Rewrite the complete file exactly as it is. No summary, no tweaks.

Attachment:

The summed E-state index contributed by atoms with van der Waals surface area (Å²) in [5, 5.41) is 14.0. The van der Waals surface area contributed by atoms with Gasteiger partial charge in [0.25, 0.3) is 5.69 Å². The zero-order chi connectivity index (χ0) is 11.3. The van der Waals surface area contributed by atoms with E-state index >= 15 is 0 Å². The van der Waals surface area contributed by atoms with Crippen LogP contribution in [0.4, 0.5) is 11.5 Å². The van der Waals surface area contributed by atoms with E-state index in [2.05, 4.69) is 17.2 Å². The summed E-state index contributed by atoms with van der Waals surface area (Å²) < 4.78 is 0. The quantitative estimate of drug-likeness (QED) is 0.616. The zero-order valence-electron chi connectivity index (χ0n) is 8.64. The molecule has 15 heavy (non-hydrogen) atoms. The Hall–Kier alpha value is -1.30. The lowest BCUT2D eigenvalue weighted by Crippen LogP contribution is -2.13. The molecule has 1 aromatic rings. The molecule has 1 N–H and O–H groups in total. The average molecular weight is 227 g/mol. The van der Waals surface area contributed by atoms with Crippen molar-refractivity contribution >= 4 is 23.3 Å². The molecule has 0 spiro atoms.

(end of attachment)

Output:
The summed E-state index contributed by atoms with van der Waals surface area (Å²) in [5, 5.41) is 14.0. The van der Waals surface area contributed by atoms with Gasteiger partial charge in [0.25, 0.3) is 5.69 Å². The zero-order chi connectivity index (χ0) is 11.3. The van der Waals surface area contributed by atoms with E-state index >= 15 is 0 Å². The van der Waals surface area contributed by atoms with Crippen LogP contribution in [0.4, 0.5) is 11.5 Å². The van der Waals surface area contributed by atoms with E-state index in [2.05, 4.69) is 17.2 Å². The summed E-state index contributed by atoms with van der Waals surface area (Å²) < 4.78 is 0. The quantitative estimate of drug-likeness (QED) is 0.616. The zero-order valence-electron chi connectivity index (χ0n) is 8.64. The molecule has 15 heavy (non-hydrogen) atoms. The Hall–Kier alpha value is -1.30. The lowest BCUT2D eigenvalue weighted by Crippen LogP contribution is -2.13. The molecule has 1 aromatic rings. The molecule has 1 N–H and O–H groups in total. The average molecular weight is 227 g/mol. The van der Waals surface area contributed by atoms with Crippen molar-refractivity contribution >= 4 is 23.3 Å². The molecule has 0 spiro atoms.